June 28, 2011 By Colin Wood
For decades, GIS has been an indispensable tool in many state and local government agencies, and now that it’s being more widely adopted, governments are finding new, unexpected uses. Even with reduced budgets, leaders are discovering that an investment in GIS is not just a means to reach short-term project goals and reap budgetary benefits, it also can be a stepping stone toward the future of public-sector technology infrastructure.
Emerging technologies like cloud computing and next-generation 911 will be most readily utilized by those who have thoroughly prepared their GIS. And other technologies teetering on the horizon, like real-time sensor data integration, will also require a well equipped GIS. A reservoir of GIS data will be crucial for governments that don’t want to be crushed by the incoming technology waves.
Perhaps what’s most important, experts say, is the need to educate officials on how they think of data. Foremost, GIS shouldn’t be thought of as a mapping tool. Rather, it’s the starting point for a data-sharing platform that can flatten government silos and bring information to life.
There has been a move over the last seven or eight years toward [data] centralization, said Jeff Vining, vice president of research at IT research company Gartner. What was once a cumbersome tool, used only occasionally by a handful of agencies, is now being used in a more sophisticated way and shared across most agencies, Vining said.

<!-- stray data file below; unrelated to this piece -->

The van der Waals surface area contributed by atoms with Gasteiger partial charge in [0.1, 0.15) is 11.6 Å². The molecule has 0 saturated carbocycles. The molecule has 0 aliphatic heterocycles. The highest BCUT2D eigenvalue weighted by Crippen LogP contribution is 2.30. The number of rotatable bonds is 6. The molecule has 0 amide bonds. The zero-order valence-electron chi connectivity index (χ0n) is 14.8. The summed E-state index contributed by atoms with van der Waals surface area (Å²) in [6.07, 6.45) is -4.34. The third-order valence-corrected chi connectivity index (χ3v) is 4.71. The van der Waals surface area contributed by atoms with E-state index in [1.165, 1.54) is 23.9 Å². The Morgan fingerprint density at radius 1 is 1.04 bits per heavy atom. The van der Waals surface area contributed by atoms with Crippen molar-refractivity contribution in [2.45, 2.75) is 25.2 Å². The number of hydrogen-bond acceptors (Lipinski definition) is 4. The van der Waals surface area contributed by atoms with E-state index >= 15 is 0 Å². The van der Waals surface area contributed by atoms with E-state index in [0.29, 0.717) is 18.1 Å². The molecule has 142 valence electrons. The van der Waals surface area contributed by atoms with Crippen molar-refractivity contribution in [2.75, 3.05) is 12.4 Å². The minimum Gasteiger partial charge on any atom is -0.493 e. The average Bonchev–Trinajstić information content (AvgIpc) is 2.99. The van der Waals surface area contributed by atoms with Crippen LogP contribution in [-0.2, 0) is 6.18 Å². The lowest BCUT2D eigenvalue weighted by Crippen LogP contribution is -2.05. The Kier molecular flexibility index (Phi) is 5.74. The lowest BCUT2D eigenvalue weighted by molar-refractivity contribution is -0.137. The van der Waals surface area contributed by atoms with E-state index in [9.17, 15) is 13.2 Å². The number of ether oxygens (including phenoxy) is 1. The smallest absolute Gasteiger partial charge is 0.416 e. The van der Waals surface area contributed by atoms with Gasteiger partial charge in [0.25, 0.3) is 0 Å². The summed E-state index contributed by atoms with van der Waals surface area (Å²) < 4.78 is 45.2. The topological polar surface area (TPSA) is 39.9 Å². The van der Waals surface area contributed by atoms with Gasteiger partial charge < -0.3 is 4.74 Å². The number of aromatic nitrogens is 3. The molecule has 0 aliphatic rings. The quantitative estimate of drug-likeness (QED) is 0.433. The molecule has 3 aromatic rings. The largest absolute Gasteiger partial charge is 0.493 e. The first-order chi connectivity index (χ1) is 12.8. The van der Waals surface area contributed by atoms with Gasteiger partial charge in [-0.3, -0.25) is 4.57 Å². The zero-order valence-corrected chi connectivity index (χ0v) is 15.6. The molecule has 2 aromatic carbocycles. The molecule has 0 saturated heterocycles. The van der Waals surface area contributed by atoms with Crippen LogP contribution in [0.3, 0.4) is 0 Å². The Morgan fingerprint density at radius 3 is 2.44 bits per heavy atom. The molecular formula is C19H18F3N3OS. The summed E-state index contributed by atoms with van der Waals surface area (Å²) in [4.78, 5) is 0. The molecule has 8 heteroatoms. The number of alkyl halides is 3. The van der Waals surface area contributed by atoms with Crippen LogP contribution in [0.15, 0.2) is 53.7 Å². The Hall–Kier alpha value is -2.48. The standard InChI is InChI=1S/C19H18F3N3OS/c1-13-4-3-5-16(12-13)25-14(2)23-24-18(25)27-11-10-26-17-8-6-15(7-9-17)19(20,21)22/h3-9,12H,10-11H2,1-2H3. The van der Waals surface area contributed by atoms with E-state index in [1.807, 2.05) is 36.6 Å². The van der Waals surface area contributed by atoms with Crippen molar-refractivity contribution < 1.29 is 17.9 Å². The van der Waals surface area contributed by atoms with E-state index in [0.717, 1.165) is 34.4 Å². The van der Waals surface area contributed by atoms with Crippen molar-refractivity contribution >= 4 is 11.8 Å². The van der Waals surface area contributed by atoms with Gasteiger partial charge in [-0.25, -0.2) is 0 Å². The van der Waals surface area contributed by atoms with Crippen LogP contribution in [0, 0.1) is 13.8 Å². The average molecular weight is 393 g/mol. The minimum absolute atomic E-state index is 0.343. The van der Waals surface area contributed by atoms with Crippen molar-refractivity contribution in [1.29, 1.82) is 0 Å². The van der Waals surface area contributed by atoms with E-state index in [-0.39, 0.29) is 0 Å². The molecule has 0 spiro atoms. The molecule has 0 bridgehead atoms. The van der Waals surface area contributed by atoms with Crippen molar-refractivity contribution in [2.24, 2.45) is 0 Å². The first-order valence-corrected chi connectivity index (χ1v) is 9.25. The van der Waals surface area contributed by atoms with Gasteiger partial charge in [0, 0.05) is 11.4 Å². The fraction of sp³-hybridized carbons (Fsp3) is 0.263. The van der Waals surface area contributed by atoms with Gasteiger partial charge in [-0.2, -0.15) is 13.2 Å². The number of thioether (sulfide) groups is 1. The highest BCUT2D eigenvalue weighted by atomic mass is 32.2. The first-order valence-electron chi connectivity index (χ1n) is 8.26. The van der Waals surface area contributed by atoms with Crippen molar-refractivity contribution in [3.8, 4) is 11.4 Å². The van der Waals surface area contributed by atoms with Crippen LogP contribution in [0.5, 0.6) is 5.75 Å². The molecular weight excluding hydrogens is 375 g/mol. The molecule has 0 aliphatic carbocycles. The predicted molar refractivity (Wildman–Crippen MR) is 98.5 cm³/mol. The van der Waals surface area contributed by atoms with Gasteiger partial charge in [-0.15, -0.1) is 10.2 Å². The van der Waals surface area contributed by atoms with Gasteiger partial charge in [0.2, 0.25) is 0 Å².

“It’s a recognition that GIS is an enterprisewide application. In my opinion, having a GIS data clearinghouse, that’s kind of the holy grail or objective,” he said.
Christian Carlson, director of state and local government for GIS vendor Esri, agreed that a well established GIS will ready cities for new technology, particularly cloud computing. Still, despite the widespread use, most cities have a long way to go, Carlson said. “For a lot of people, GIS is simply a technology that’s used to map their infrastructure. GIS is really about the analytical capability of the technology. Maps have become the context to manage the entire workflow,” Carlson said.
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All over the country, community leaders are looking to boost economic development through various initiatives. One key element in many of those initiatives is the use of information technology. When local governments build IT infrastructure, create e-government applications, assist high-tech startups or otherwise focus on technology, they create conditions that draw businesses to their communities and help retain skilled workers. This paper discusses and provides examples of these various ways local government can use technology to ultimately make a community more attractive to businesses, visitors and residents.